It is very interesting (though a bit scary) how it is hard to be sure whether the picture in our heads actually corresponds with reality.
Does it get any less scarey if one begins with the proposition that "reality" is actually a construction of the brain? In that case, at least, one doesn't have to worry about "whether the picture in our heads actually corresponds with reality". One can, instead, focus on the extent to which the "picture in our heads" helps us in getting food, avoiding stubbing our toes, and so forth. And that it demonstrably does, pretty well, no? Yes, the picture may be (probably is) somewhat different in different people, but its also modifiable, in part by interacting with different people, so maybe the differences are actually an advantage, rather than a disadvantage, since they suggest ways the picture in any given person's head might usefully be modified? PG
I'm with you, in not seeing any reason in what we've talked about to doubt the brain=behavior principle. As long as we keep in mind that "I" is itself a function of the brain. I'm also with you in thinking (still) that the recognition of "construction" by the brain is a pretty big idea, with lots of implications to explore. And, for that matter, I agree that one of the most interesting things that comes out of all this is how and why the I-function is around sometimes and not other times. We'll talk more about this, and maybe even about where it might have come from in the first place. Any ideas? PG
The variability of frog behavior is less interesting because it could possibly be explained using other theories besides the I function. One major problem with the frog variability findings is, it is impossible to actually control all the variables between two given trials so as to make them exactly identical. There will always be a difference between the first and the second trial, even if it is only that in the second trial the subject has a different history. Keeping consistency between trials is made even more difficult when the experimenters cannot be sure what all contributing factors to a behavior are. Perhaps there is a particular neurotransmitter active on the first trial and not active on the second trial; if this NT affects jumping behavior then even if the experiment thinks that the two trials are identical they are not. If we were able to understand and predict all the contingencies with in the organism and the environment down to the sub-atomic level then variability may cease to exist. The question of variability of frog behavior reminds me of an example once given by Prof. Neuman: When a leaf falls from a tree we cannot predict where it lands because we considered its flight path to be random. But if we know everything about the leaf, down to its finest contour, and we knew all about the windís speed and direction we would then be able to predict were the leaf would land which a much higher degree of certainty (this is a pretty rough paraphrasing of a much more eloquent metaphor). It is much the same with behavior, it only seems variable or unpredictable because at any given instance we are unaware of many of the contingencies affecting the organism. Perhaps sciences will never be able to discern all the possible factors that affect a given behavior; every time a new level of intricacy if discovered, there is a new level of variability until there is an box within a box within a box in an infinite regression. As for the picture in the head, it does seem to lead a lot of credence to the notion of an I function. But I wonder how much the picture in the mind is dependent on language. Without languages people would not be able to explain the existence of their internal picture others but also to themselves? Is it possible that what we think of as picture in our mind are images associated with verbalizations going in our private world? In other words do pictures in our minds only exist because we can describe what we are seeing and have seen to ourselves?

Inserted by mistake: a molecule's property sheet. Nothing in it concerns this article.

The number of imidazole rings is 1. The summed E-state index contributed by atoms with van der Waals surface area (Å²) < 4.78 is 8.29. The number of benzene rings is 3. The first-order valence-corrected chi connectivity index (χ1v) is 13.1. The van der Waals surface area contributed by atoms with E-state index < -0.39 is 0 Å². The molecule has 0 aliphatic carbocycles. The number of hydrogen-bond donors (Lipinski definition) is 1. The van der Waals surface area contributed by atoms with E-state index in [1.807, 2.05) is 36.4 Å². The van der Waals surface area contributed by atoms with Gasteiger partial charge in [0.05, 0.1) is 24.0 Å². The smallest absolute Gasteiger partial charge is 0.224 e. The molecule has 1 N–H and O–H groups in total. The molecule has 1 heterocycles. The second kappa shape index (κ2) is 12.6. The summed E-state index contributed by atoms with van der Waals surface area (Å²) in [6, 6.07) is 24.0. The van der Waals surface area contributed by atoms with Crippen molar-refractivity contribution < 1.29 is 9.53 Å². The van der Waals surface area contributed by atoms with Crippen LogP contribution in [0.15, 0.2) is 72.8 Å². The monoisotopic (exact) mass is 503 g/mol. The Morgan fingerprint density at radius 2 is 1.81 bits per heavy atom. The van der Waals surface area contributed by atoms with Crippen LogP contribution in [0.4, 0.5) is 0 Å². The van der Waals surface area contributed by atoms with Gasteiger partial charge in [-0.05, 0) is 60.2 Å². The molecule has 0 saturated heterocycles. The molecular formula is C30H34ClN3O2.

Variability as fundamental or ignorance is an interesting issue. As I wrote to Rachel above, there are a variety of reasons to think it may indeed be fundamental (and some reasons to wish it to be so). It is, however, indeed hard (probably impossible) to prove the matter one way or another experimentally (see the end of Variability in Brain Function and Behavior"). Which is, of course, true of most things in science, and leaves one, as always, to instead judge the usefulness of particular concepts in terms of how effectively they raise new and explorable questions.